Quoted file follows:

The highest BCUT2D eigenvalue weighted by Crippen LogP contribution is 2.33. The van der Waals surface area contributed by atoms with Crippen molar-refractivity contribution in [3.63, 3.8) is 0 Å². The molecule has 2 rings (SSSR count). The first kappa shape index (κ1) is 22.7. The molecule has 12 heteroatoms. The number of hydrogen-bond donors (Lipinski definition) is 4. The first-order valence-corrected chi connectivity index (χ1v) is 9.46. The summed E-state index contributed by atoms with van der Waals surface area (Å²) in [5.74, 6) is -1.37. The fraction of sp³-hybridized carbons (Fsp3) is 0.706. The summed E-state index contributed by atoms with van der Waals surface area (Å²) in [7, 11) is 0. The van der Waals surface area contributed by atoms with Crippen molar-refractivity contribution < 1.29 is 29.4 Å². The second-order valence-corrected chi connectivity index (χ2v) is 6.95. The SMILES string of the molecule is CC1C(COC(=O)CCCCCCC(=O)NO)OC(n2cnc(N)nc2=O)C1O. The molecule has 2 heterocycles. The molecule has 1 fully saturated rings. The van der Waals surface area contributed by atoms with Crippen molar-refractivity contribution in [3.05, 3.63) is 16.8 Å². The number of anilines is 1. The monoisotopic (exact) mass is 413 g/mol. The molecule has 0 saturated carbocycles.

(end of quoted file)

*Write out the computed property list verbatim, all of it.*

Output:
The highest BCUT2D eigenvalue weighted by Crippen LogP contribution is 2.33. The van der Waals surface area contributed by atoms with Crippen molar-refractivity contribution in [3.63, 3.8) is 0 Å². The molecule has 2 rings (SSSR count). The first kappa shape index (κ1) is 22.7. The molecule has 12 heteroatoms. The number of hydrogen-bond donors (Lipinski definition) is 4. The first-order valence-corrected chi connectivity index (χ1v) is 9.46. The summed E-state index contributed by atoms with van der Waals surface area (Å²) in [5.74, 6) is -1.37. The fraction of sp³-hybridized carbons (Fsp3) is 0.706. The summed E-state index contributed by atoms with van der Waals surface area (Å²) in [7, 11) is 0. The van der Waals surface area contributed by atoms with Crippen molar-refractivity contribution < 1.29 is 29.4 Å². The second-order valence-corrected chi connectivity index (χ2v) is 6.95. The SMILES string of the molecule is CC1C(COC(=O)CCCCCCC(=O)NO)OC(n2cnc(N)nc2=O)C1O. The molecule has 2 heterocycles. The molecule has 1 fully saturated rings. The van der Waals surface area contributed by atoms with Crippen molar-refractivity contribution in [3.05, 3.63) is 16.8 Å². The number of anilines is 1. The monoisotopic (exact) mass is 413 g/mol. The molecule has 0 saturated carbocycles.